‘Even getting the bus is fun in Tigre’, I thought to myself as we hopped aboard the Collectiva Interisleña. This isn’t just because, essentially, all the roads are waterways and all the cars are boats in the delta, but also because of the special atmosphere.
Taking in the bizarre world of this watery community passing by outside the window: ‘supermarket boats’ trundling down the labyrinthine tributaries, several large derelict vessels abandoned in the reeds and rows of seemingly normal houses with their gardens and space for a car (boat here) out front, it’s hard to believe how such a functional society had grown in such unusual circumstances.
Although Delta~Unplugged might, to some, sound like the name of a big machine-like tour company, churning out daytrips for the masses, nothing could be further from the truth. Arriving at the home of our hosts for the day, Argentine Ana Laura Espinosa and Swiss-German Ralph Meier, the warm reception of hugs and kisses, not to mention a near-flattening welcome from Ra and Morro, their Belgian Shepard and American Labrador (who more resemble friendly black Shetland ponies than dogs), tells you that the day’s experience is going to be a hugely friendly and personal one.
We were quickly taken on a tour of Ana and Ralph’s wonderful life. Having built the cabin they live in and growing an array of fruit and vegetables in the garden, you see why an American film crew came to make a documentary about green tourism there last year. Showing off their impressive guest rooms, Ana revealed the Delta~Unplugged ethic: “It’s very laid back, this isn’t a hotel, you’re not guests, you’re part of our home – if you want a beer or some food, go and grab it, if you want to do something, do it. Feel at home.”
Hungry from the early start and slightly saliva-legged from Ra and Morro’s unwavering love, we sat down for breakfast under a festooned canopy. Home-made bread was accompanied by local jams, marmalade, dulce de leche and we were soon off to the lancha to begin our voyage.
We set off from the Arroyo Espera (their address – ‘Waiting Stream’ so-called because it was the place where bigger boats used to have to wait for the tide to come in), winding our way through the Delta on our way to the Río Paraná de las Palmas and beyond. En route, Ana filled us in on the history of the Delta.
A hundred years ago the area had been home to a booming fruit production trade and 20,000 residents, including former president Domingo Sarmiento. An influx of salt water in the 1950s severely tarnished the land’s ability to grow fruit and, consequently, the population has sunk to just 5,000.
Today 90% of the homes in the delta are owned by tourists or weekenders and the Tres Bocas region has become synonymous with an artificial tourist experience: concrete, flashy speedboats and overpricing. This is the sort of experience that Delta~Unplugged tries to avoid, as Ana tells me: “Boat trips to Tres Bocas and $50 milanesas are what everyone else is selling but that is not what we want to sell. We want to show people the most beautiful parts in the delta’s segunda sección and treat them to top quality home-made food without ripping them off.”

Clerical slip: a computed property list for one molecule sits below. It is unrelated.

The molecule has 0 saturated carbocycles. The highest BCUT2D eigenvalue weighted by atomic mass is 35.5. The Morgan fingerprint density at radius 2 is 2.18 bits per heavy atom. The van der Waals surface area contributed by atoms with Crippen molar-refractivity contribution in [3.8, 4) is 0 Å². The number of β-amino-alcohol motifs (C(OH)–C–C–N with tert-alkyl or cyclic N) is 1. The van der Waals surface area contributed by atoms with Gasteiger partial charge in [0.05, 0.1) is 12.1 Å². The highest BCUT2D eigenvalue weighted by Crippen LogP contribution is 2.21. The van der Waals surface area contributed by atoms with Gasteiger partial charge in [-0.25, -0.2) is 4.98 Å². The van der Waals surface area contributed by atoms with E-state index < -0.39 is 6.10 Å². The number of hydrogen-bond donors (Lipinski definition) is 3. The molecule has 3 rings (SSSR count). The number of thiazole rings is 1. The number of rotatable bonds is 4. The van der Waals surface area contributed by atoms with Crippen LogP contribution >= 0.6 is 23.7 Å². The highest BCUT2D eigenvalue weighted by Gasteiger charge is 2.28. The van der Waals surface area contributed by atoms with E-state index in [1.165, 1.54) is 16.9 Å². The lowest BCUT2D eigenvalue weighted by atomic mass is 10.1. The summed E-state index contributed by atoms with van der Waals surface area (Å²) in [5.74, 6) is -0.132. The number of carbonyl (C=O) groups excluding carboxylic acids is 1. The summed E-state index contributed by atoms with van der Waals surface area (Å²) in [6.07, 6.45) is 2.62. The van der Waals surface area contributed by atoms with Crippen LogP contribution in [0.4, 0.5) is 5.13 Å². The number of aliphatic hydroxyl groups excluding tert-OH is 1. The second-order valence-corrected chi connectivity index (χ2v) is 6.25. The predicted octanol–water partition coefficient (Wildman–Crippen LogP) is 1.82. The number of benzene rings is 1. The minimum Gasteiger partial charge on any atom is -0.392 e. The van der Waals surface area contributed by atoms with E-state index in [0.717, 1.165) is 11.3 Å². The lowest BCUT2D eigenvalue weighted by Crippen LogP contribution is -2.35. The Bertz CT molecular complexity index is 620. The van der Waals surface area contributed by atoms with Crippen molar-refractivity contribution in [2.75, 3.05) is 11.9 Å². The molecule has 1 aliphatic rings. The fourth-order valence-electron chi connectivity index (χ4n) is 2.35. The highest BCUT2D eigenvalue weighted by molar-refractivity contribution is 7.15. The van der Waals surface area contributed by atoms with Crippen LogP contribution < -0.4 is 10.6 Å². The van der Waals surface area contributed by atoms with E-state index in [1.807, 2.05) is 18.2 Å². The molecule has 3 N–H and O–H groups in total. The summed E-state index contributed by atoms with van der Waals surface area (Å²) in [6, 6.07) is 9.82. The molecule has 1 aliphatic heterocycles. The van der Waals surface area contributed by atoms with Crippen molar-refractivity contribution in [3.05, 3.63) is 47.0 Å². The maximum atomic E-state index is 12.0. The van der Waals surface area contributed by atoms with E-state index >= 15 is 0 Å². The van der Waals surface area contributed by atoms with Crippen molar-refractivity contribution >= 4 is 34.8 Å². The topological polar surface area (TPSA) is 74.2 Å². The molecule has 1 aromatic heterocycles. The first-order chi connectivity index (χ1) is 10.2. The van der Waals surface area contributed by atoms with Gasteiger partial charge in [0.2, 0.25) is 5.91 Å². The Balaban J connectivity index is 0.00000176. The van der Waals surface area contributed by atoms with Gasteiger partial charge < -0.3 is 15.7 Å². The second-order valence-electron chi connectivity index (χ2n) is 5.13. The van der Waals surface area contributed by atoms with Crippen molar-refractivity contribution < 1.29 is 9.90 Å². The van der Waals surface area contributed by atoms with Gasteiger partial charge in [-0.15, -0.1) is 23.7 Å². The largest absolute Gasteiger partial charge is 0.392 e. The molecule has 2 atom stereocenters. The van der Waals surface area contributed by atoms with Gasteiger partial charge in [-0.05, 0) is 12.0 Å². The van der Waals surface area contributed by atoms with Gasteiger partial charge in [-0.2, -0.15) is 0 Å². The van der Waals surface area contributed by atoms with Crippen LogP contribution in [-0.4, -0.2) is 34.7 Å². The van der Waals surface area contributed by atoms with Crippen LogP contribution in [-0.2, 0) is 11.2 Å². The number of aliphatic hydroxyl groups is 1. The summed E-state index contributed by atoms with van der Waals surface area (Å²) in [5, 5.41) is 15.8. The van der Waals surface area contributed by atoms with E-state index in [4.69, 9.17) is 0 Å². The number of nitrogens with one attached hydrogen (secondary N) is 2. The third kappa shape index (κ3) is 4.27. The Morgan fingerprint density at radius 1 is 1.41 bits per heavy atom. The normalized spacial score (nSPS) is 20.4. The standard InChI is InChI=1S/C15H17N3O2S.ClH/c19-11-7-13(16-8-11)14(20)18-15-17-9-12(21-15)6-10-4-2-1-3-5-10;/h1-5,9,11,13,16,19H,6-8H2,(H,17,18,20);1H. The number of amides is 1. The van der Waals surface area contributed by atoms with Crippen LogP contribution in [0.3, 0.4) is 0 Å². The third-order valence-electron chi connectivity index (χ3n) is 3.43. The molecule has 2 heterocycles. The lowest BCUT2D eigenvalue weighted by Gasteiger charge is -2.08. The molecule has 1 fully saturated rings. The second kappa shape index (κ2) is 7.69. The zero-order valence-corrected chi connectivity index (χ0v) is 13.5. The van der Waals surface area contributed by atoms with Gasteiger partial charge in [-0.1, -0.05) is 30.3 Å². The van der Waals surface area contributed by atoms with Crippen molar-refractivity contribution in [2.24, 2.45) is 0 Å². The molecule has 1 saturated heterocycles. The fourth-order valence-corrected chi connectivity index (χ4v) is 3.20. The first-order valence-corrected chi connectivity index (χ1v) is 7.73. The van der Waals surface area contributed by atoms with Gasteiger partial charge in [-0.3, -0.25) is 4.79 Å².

Buenos Aires seemed a million miles away as we crossed the intermittent traffic of the Paraná de las Palmas, dodging a metal freighter and reaching blissful isolation. For a large part of the afternoon, our sole neighbours were woodpeckers and carapindas as we drifted through serene wildlife.
Stopping for lunch at a secluded spot, Ralph erected an awning to guard against the scorching heat of the sun. An incredible smorgasbord of delicacies was served up on the boat: empanadas, pâté, chicken salad, vegetables, potato rosti and even some delectable tenderloin slices cooked up by Ralph on a tiny hob at the back of the boat. Ralph, a former chef, insists on only using top quality produce for the excursions.
At some point in the afternoon, a few beers in the system, drifting through the sub-tropical, jungle-esque tributaries of the delta in sweltering heat to the sound of Ralph’s yodelling and Los Chalcheros CDs blurting out of the boat, it dawned quite how surreally brilliant the trip was. A sort of hazy calm lingered in the warm air as siesta time settled in for some. Locals say the abundance of willow trees in the delta is what generates this inclination to relax to the point of laziness there.
We passed quaint beaches adorned with straw umbrellas on the Paraná de las Palmas heading for the sole loo break of the day. The trees were sprouting delicate red ceibos, the national flower of Argentina. Encountering more of these derelict, pseudo-shipwrecks, Ana told us that they had all been abandoned in the wake of the most recent financial crisis and were now being inhabited by squatters – a sort of ‘barca tomada’ if you like.
Back at the cabin, and feeling sunned, we were treated to home-made ice cream, tea and cake as we looked over Ana and Ralph’s photos of their home before they had started work on it and, such was our rapport by this stage in the day, even their wedding photos too! This is what makes the day with Delta~Unplugged so special – the incredibly personal and friendly experience you have, as fellow daytrippers Corina Steinmann and Annika Helmaers remarked: “[Ana and Ralph] show so much emotion, heart and energy – this is the only way to experience Tigre.”
I can’t recommend Delta~Unplugged enough. Ana and Ralph are superb in their ‘green’ way of presenting the most special parts of the delta, their DIY approach to providing a decadently delicious banquet and in their remarkably welcoming hospitality. All this good onda doubtless emanates from the pleasure they take in their lifestyle, as Ralph said: “We do the trips because we love doing them. Even if we had all the money in the world, we would still be doing this everyday. We love having people along with us.”